Mr Arends, we need to talk!
Anfried Arends tells the story: His father Arend Arends bought him in 1992 when he was three months old and used it to sell ice cream. “People still say hello when they see the car.” His father died in 2009, and Anfried was certain: No, you’re not giving away the BMW, it’s staying. Although he already had a bad repair backlog back then.
40-point list of all repairs
“Actually it’s totally uneconomical and a bottomless pit,” says Anfried Arends, but he did a lot himself and what he couldn’t do together with good friends. One of them, a master painter, even taught him how to apply paint to sheet metal and plastic without making it look messy.
Then we talk about electric mobility and sustainability, and Mr Arends has a clear opinion on this: “It’s nice that an electric car doesn’t emit any exhaust gases from the back, but have we ever thought about this horrendous consumption of resources until the lithium and cobalt are won?”
That’s why the Arends drive diesel
60 euros for trunk lid
The pensioner has other numbers in mind: for the trunk lid, which was white but without rust, he paid 60 euros on eBay classifieds, a fender costs 35 euros, two drive shafts 70 euros, he works on other parts instead of closing them exchange: “With such old cars, the mechanics are still real screwdrivers and not part changers.”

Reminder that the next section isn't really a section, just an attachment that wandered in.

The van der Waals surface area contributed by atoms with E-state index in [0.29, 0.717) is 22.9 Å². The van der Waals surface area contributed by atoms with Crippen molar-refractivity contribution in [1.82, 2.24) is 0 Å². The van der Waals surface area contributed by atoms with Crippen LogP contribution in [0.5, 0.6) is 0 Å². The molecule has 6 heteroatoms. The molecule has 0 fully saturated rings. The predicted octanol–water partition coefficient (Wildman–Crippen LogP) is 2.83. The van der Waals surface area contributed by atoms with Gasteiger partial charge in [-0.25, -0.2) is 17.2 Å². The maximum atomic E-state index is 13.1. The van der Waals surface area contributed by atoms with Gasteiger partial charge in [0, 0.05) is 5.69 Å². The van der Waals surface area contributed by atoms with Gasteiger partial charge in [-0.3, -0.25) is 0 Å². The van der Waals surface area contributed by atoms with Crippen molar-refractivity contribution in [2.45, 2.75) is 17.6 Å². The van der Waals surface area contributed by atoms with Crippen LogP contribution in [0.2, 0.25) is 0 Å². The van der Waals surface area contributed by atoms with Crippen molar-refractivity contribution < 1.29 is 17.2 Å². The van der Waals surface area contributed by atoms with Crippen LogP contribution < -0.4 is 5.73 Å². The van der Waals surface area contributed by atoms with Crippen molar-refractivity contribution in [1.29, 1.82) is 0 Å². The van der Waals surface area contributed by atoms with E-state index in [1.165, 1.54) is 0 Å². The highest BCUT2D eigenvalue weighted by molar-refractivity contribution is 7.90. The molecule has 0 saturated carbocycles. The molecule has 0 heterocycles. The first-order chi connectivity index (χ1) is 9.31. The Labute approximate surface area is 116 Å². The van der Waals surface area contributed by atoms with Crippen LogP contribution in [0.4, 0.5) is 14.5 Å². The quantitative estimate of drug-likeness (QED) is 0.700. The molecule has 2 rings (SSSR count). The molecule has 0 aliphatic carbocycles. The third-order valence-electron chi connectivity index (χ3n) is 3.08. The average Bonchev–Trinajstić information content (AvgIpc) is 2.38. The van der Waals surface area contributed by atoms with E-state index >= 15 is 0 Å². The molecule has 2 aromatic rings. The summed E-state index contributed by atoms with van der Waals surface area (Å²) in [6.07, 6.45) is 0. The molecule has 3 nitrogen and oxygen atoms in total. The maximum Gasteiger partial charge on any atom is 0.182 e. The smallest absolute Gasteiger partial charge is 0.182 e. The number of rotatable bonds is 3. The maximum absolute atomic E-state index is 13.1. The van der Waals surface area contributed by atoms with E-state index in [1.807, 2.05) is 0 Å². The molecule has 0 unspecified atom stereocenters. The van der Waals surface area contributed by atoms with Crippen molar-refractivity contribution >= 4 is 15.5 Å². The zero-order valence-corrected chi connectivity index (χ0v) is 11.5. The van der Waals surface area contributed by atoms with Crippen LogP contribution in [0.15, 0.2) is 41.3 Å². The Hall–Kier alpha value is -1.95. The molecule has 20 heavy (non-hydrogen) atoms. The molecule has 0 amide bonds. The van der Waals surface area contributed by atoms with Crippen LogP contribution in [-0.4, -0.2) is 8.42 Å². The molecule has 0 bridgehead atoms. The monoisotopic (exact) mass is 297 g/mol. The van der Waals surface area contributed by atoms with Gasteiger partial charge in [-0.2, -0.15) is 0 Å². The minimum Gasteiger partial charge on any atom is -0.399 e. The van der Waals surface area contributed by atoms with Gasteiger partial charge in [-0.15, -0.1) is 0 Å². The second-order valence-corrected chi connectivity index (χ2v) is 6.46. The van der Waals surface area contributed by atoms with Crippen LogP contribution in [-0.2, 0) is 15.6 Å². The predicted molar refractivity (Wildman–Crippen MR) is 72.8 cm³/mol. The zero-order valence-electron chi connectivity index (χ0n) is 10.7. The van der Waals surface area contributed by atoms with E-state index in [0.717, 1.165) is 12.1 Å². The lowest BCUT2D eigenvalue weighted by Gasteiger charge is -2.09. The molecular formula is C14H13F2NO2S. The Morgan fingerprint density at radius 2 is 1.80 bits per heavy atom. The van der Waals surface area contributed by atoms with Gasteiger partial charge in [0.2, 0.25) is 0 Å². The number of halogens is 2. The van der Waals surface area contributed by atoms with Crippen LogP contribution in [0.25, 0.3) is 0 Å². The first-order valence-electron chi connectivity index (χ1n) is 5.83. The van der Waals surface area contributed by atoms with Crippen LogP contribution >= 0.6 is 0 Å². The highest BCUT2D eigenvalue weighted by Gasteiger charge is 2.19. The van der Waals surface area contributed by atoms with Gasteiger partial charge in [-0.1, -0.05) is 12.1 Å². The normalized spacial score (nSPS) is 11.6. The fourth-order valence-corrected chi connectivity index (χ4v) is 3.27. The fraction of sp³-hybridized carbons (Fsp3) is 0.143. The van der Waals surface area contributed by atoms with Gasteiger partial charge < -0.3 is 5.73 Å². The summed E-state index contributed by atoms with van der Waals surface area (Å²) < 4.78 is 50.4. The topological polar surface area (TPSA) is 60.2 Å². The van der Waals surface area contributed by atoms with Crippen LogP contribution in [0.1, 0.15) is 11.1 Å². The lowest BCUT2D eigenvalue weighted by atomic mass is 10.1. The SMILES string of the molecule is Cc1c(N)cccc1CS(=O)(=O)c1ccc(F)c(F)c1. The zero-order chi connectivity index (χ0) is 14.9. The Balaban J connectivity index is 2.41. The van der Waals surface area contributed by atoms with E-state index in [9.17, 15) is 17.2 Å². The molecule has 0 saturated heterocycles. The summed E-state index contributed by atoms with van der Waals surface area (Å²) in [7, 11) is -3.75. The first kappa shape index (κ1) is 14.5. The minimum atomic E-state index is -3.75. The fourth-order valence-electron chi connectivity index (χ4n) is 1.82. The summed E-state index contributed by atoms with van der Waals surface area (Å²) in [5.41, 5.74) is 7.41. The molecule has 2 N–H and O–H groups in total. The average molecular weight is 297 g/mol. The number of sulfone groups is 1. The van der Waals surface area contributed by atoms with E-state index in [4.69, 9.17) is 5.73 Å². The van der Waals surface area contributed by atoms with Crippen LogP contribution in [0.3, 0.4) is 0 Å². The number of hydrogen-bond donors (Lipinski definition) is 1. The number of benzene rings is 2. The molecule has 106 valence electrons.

Is it now more sustainable to keep a 30-year-old diesel alive than to buy a new electric car? A resounding yes for Mr. Arends. “And I’m staying fit.”
The pensioner asks the counter question: “Is it sustainable to drive an electric car that weighs two tons? Or to import asparagus from South America in winter?” As if to confirm, he pulls up the sleeve of his sweater and shows his watch: “I bought it 41 years ago, I can still show you the receipt. It’s sustainable.”
Can we save the climate with the change in mobility, the move away from the combustion engine and the commitment to the electric motor? The 68-year-old has his doubts. “I’ve traveled the world on a motorcycle,” he says, “was in Riga three times, I sold my last BMW with 104,000 kilometers on it. And you know what? We’re such a small country, we can’t save anything on our own.”
Finally, the Arends invite you to lunch, there is potato salad and fish from the North Sea, twelve kilometers away.
This is how sustainability works.
Specifications: BMW 324 TD Touring
• Displacement 2443 cm3
• Perfomance 85 kW (115 hp) at 4800 rpm
• Max. Torque 244 Nm at 2400 rpm
• Drive rear wheel/five speed
• L/W/H 4325/ 1645/1380 mm
• curb weight 1300kg
• Top 187km/h
• Consumption 6.9L D